well that sounds interesting ThunderWolf!

I will check into that one as well.
Oh and this isn't really in this category we're talking about, but a book I found generally interesting was Noetic Magic. It's not an old book, not about spells but more about history. Not a widely published book, but if you do a search on Amazon, I believe it comes up.


There is the stuff you can find on-line such at esoteric archives, such as Agrippa's 'Occult Philosophy'. Waite's compendium of ceremonial magic is also available free online:

Barret's The Magus (basically a rip-off of Agrippa) --

If you can read German Scheible's Das Kloster is a huge compendium of magical texts (and the source for english compendiums such as Waite's).

For more folk magic type stuff Trachtenburg's study of medieval superstitions and magic among the jews can also be taken to an extent as reflecting that of the European communities of the period with whom they lived:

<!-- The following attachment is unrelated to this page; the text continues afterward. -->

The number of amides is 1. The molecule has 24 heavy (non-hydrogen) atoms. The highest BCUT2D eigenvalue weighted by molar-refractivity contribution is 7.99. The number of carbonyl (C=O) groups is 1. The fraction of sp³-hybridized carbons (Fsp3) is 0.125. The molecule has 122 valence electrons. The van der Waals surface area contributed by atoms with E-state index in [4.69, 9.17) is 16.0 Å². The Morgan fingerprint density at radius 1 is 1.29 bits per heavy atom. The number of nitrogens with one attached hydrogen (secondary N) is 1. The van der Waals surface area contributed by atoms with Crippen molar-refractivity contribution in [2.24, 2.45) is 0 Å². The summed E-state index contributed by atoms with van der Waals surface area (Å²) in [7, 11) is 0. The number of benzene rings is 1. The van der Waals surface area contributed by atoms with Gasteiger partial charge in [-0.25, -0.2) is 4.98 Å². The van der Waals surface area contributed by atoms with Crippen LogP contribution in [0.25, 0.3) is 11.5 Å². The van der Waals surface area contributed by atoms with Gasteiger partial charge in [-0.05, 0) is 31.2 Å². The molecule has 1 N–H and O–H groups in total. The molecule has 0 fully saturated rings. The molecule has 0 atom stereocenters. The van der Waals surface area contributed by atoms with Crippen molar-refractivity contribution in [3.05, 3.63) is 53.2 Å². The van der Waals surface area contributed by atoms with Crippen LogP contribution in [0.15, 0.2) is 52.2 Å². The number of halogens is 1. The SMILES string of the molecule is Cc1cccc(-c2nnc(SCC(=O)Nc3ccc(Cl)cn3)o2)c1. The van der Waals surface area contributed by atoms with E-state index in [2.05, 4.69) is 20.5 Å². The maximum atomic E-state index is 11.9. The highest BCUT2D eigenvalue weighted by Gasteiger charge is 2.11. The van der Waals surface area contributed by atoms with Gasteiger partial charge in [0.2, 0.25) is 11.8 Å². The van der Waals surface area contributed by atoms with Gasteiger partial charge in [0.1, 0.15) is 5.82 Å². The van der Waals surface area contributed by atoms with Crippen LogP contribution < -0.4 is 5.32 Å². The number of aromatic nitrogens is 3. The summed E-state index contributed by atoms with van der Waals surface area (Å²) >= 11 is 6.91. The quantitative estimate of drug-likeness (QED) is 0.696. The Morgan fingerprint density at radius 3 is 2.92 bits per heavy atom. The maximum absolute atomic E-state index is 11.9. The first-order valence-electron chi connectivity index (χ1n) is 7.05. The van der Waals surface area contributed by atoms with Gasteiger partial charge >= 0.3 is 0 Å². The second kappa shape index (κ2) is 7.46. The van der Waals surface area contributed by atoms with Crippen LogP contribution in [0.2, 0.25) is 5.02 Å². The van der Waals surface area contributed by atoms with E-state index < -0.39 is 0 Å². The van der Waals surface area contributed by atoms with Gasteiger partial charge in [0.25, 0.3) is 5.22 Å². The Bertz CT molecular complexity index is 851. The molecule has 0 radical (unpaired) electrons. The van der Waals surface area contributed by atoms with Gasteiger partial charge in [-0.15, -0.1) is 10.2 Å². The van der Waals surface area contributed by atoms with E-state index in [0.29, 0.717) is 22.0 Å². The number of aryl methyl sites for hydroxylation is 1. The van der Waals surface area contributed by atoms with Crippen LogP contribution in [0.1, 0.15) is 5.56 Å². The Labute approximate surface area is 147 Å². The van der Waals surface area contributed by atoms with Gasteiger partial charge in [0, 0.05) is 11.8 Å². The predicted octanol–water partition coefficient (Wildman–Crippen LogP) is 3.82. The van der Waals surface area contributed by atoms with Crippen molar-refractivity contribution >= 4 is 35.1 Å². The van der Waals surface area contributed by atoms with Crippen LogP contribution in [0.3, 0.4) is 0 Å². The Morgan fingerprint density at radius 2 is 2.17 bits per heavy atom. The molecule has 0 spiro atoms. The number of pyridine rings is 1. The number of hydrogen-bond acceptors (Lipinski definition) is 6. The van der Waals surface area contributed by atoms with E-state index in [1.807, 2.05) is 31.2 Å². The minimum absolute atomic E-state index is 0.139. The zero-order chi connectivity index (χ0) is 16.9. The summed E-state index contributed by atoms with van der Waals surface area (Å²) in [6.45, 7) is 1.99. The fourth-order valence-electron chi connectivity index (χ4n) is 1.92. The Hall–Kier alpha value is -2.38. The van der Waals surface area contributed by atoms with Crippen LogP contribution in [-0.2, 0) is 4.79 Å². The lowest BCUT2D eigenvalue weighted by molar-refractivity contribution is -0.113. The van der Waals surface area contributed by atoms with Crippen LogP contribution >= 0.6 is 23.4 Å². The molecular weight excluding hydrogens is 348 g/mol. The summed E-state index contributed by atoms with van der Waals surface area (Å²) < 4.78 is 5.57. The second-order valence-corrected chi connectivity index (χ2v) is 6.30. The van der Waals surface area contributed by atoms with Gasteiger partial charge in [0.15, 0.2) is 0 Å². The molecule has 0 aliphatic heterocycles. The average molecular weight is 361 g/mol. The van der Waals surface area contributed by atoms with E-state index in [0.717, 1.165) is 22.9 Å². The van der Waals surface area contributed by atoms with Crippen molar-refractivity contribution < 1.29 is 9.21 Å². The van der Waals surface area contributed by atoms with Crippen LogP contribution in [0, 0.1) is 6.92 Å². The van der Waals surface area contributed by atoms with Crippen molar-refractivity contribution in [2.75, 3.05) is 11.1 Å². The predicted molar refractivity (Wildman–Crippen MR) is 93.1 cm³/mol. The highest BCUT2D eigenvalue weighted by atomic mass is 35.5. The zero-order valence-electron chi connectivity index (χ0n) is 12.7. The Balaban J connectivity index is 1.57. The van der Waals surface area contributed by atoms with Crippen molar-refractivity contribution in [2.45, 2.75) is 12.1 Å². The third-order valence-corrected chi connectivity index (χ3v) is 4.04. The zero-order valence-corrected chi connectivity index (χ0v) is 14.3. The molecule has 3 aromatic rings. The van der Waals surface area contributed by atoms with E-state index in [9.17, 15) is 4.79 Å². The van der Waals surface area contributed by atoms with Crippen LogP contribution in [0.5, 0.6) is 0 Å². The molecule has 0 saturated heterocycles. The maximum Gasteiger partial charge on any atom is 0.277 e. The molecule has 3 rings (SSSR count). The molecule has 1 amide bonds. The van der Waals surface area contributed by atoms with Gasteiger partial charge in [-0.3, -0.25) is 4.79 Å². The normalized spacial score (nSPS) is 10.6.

A search on "Fragments of Greek Magical Papyrus" might also bring up some stuff of interest.

That in Greek and English by Goodwin for example, which formed the basis for Crowley's Invocation of the Holy Guardian Angel:

"Binding Words: Textual Amulets in the Middle Ages" by Don Skemer.


My first thought was that, since writing about magic and witchcraft, from the point of view of being a witch was likely to get you burned at the stake (literally) in those days, I wouldn't expect many books on the subject.

I tend to agree with Trogon here. People forget that we are now in the 21st century where knowledge is thrown at you every minute and that just 'isn't' historically true. I am sure there may be a book here or there from that time period, but the concept of it being 'published' -NO- that would have happened years or centuries later. Besides, if there was a shelf of grimoires from the 1700s lying around - we'd all have a copy of them!

Magic/witchcraft/whatever is an oral tradition because you did not want proof lying around when the mob came to your door ready to torture you and burn you at the stake!